Actress Lorraine Bracco shares struggles with depression, dyslexia

Award-winning actress Lorraine Bracco has teamed up with a foundation dedicated to transforming mental health care for children after enduring personal struggles of her own.

At the 12th annual Adam Jeffrey Katz Memorial Lecture, hosted Thursday by the Child Mind Institute, Bracco spoke openly about her battle with dyslexia and depression.

The actress is well known for her roles as a gangster’s wife in the blockbuster “Goodfellas” and mobster Tony Soprano’s psychiatrist, Dr. Melfi, in the hit show “The Sopranos.” Bracco said her struggle with dyslexia started at an early age and still plagues her script-reading.

It wasn’t until after landing the role of Dr. Melfi and the success that would follow the show that she realized something bigger was going on.

“I realized when I was on an upswing that I should be doing the happy dance, but I wasn’t, and I said, ‘Well something is really wrong; this is not right,’” Bracco told

She found the coincidence of landing the role as Melfi and seeking therapy “just ironic.”

Bracco grew up in Brooklyn, New York, and later moved to Long Island. In school, she frequently struggled with spelling, reading and math. She said she was under the impression that while her siblings excelled in areas that she struggled in, she was “just stupid and dumb.”

"Depression is a vortex – you don’t have it, it has you,"

— Lorraine Bracco

While talking with Child Mind Institute founder Dr. Harold S. Koplewicz, the 60-year-old mother of Stella Keitel and Margaux Guerard, recalled thinking she wasn’t smart enough to go to college, let alone land acting jobs that would earn her award nominations.

“On a daily basis, especially if you have dyslexia, you are struggling, you are being told either by yourself or by others that you are not smart,” Koplewicz told

Bracco channeled her energies into other areas, and tried out for the theater and chorus, despite not being able to sing.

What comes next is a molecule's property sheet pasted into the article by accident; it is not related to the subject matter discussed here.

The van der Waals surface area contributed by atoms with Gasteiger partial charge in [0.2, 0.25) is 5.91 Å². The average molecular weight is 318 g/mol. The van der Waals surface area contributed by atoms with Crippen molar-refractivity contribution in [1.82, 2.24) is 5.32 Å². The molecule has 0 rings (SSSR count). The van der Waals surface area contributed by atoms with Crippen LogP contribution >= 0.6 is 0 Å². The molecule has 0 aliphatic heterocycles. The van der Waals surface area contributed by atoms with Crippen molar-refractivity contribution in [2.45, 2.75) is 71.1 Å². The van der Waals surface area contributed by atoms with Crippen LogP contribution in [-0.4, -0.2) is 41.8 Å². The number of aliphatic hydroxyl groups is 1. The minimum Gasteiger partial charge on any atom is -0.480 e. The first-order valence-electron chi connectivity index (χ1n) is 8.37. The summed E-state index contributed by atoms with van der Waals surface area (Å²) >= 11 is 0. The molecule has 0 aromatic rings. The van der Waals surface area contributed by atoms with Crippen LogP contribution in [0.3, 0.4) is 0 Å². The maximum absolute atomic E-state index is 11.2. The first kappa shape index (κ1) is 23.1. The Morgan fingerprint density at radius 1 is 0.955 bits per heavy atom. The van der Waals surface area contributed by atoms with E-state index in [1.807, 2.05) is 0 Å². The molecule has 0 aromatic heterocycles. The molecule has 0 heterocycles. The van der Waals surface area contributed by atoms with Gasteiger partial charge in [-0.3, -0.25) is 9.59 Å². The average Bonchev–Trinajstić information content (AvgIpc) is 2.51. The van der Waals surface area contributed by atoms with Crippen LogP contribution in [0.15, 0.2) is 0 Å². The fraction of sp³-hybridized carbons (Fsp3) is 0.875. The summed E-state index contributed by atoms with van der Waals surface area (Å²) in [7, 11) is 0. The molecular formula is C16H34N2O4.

“When you have a sense of humor, I think it makes you very bright,” Bracco said. “I was never in a box, even as a kid,” she said.

After ending a modeling career, enduring a divorce, a long custody battle and her child’s illness, Bracco suffered a self-described bad decade and then an even worse year. At that point, she realized she needed to seek help.

“I honestly say it’s the smartest thing I ever did in my whole life,” she said of the therapy and prescribed medication.

“Depression is a vortex – you don’t have it, it has you,” she said.

The stigma that can accompany therapy is something that both Koplewicz and Bracco are working to erase.

“The most important thing is when someone like Lorraine speaks about it, it becomes real and it becomes common, and it’s hopeful because it’s treatable,” Koplewicz told “If you’re a kid you really feel alone, and the worst thing about psychiatric illness is it eats away at your self-esteem.”

Bracco said that if she had met someone like Koplewicz early on in her life, she believes her possibilities could have been endless. But, she also credits her struggle with depression in helping to become more of “a thinker, somebody more sensitive to people’s issues.”

“I’m not afraid to talk about it. It made me stronger, it made me a better person,” Bracco told

Bracco and Koplewicz spoke about a parents’ willingness to cure a child of a physical sickness or ailment, but the hesitation of addressing a child’s learning disability or mental well-being.

“We know that most kids who have dyslexia don’t become Lorraine Bracco or Orlando Bloom,” Koplewicz said.

“Identifying it early, getting evidence-based interventions to help kids read is not only good for our kids, it’s good for our society,” he said.